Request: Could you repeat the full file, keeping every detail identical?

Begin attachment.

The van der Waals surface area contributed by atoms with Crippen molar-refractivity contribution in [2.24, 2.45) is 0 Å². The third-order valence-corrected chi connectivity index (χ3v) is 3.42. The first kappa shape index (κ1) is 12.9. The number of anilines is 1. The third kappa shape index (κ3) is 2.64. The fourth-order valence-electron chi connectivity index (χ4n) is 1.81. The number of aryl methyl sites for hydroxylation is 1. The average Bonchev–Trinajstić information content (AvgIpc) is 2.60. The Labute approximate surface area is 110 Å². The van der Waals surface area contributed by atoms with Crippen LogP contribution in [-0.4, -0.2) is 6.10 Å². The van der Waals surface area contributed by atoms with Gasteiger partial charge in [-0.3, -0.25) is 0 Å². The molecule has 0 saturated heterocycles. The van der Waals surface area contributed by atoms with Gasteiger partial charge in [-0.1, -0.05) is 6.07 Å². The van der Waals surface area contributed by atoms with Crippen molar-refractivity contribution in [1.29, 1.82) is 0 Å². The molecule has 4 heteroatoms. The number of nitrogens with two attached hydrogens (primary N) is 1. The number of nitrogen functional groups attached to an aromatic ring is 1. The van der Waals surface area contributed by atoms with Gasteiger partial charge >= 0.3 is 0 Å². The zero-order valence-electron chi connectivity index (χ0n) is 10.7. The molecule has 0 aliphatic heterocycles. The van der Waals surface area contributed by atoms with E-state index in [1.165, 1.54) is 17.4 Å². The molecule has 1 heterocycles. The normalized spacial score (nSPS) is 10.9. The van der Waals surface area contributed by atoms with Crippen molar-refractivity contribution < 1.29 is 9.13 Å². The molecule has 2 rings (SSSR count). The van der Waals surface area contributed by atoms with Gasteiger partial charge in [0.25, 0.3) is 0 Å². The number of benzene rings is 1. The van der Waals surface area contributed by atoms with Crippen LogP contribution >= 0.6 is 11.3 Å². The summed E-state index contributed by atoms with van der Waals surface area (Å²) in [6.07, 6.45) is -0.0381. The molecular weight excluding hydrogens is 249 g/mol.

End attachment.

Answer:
The van der Waals surface area contributed by atoms with Crippen molar-refractivity contribution in [2.24, 2.45) is 0 Å². The third-order valence-corrected chi connectivity index (χ3v) is 3.42. The first kappa shape index (κ1) is 12.9. The number of anilines is 1. The third kappa shape index (κ3) is 2.64. The fourth-order valence-electron chi connectivity index (χ4n) is 1.81. The number of aryl methyl sites for hydroxylation is 1. The average Bonchev–Trinajstić information content (AvgIpc) is 2.60. The Labute approximate surface area is 110 Å². The van der Waals surface area contributed by atoms with Crippen LogP contribution in [-0.4, -0.2) is 6.10 Å². The van der Waals surface area contributed by atoms with Gasteiger partial charge in [-0.3, -0.25) is 0 Å². The molecule has 0 saturated heterocycles. The van der Waals surface area contributed by atoms with Gasteiger partial charge in [-0.1, -0.05) is 6.07 Å². The van der Waals surface area contributed by atoms with Crippen molar-refractivity contribution in [1.29, 1.82) is 0 Å². The molecule has 4 heteroatoms. The number of nitrogens with two attached hydrogens (primary N) is 1. The number of nitrogen functional groups attached to an aromatic ring is 1. The van der Waals surface area contributed by atoms with Gasteiger partial charge >= 0.3 is 0 Å². The zero-order valence-electron chi connectivity index (χ0n) is 10.7. The molecule has 0 aliphatic heterocycles. The van der Waals surface area contributed by atoms with E-state index in [1.165, 1.54) is 17.4 Å². The molecule has 1 heterocycles. The normalized spacial score (nSPS) is 10.9. The van der Waals surface area contributed by atoms with Crippen molar-refractivity contribution < 1.29 is 9.13 Å². The molecule has 2 rings (SSSR count). The van der Waals surface area contributed by atoms with Gasteiger partial charge in [0.25, 0.3) is 0 Å². The number of benzene rings is 1. The van der Waals surface area contributed by atoms with Crippen LogP contribution >= 0.6 is 11.3 Å². The summed E-state index contributed by atoms with van der Waals surface area (Å²) in [6.07, 6.45) is -0.0381. The molecular weight excluding hydrogens is 249 g/mol.